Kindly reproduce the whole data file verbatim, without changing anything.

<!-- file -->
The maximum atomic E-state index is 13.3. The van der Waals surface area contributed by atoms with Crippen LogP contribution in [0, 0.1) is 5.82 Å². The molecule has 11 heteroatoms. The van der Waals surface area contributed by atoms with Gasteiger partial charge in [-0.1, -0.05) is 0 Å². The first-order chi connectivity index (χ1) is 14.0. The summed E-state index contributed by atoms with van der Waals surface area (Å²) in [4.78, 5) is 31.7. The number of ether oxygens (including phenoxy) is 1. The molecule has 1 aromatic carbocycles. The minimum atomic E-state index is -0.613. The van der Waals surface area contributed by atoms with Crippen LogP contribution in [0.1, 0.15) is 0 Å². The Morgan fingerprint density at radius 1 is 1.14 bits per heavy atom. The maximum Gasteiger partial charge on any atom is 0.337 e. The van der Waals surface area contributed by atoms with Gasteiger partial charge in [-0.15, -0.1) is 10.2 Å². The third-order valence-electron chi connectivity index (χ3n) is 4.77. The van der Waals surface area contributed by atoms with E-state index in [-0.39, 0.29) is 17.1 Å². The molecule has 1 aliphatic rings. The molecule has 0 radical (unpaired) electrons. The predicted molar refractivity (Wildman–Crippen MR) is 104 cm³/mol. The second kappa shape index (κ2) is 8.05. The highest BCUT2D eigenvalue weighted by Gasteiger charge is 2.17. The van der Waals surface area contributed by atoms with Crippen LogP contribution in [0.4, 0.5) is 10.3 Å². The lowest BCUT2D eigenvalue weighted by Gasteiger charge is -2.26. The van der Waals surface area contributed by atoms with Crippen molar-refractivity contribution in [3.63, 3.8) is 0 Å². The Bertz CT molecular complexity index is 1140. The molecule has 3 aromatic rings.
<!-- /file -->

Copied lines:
The maximum atomic E-state index is 13.3. The van der Waals surface area contributed by atoms with Crippen LogP contribution in [0, 0.1) is 5.82 Å². The molecule has 11 heteroatoms. The van der Waals surface area contributed by atoms with Gasteiger partial charge in [-0.1, -0.05) is 0 Å². The first-order chi connectivity index (χ1) is 14.0. The summed E-state index contributed by atoms with van der Waals surface area (Å²) in [4.78, 5) is 31.7. The number of ether oxygens (including phenoxy) is 1. The molecule has 1 aromatic carbocycles. The minimum atomic E-state index is -0.613. The van der Waals surface area contributed by atoms with Crippen LogP contribution in [0.1, 0.15) is 0 Å². The Morgan fingerprint density at radius 1 is 1.14 bits per heavy atom. The maximum Gasteiger partial charge on any atom is 0.337 e. The van der Waals surface area contributed by atoms with Gasteiger partial charge in [-0.15, -0.1) is 10.2 Å². The third-order valence-electron chi connectivity index (χ3n) is 4.77. The van der Waals surface area contributed by atoms with E-state index in [-0.39, 0.29) is 17.1 Å². The molecule has 1 aliphatic rings. The molecule has 0 radical (unpaired) electrons. The predicted molar refractivity (Wildman–Crippen MR) is 104 cm³/mol. The second kappa shape index (κ2) is 8.05. The highest BCUT2D eigenvalue weighted by Gasteiger charge is 2.17. The van der Waals surface area contributed by atoms with Crippen LogP contribution in [0.4, 0.5) is 10.3 Å². The lowest BCUT2D eigenvalue weighted by Gasteiger charge is -2.26. The van der Waals surface area contributed by atoms with Crippen molar-refractivity contribution in [3.63, 3.8) is 0 Å². The Bertz CT molecular complexity index is 1140. The molecule has 3 aromatic rings.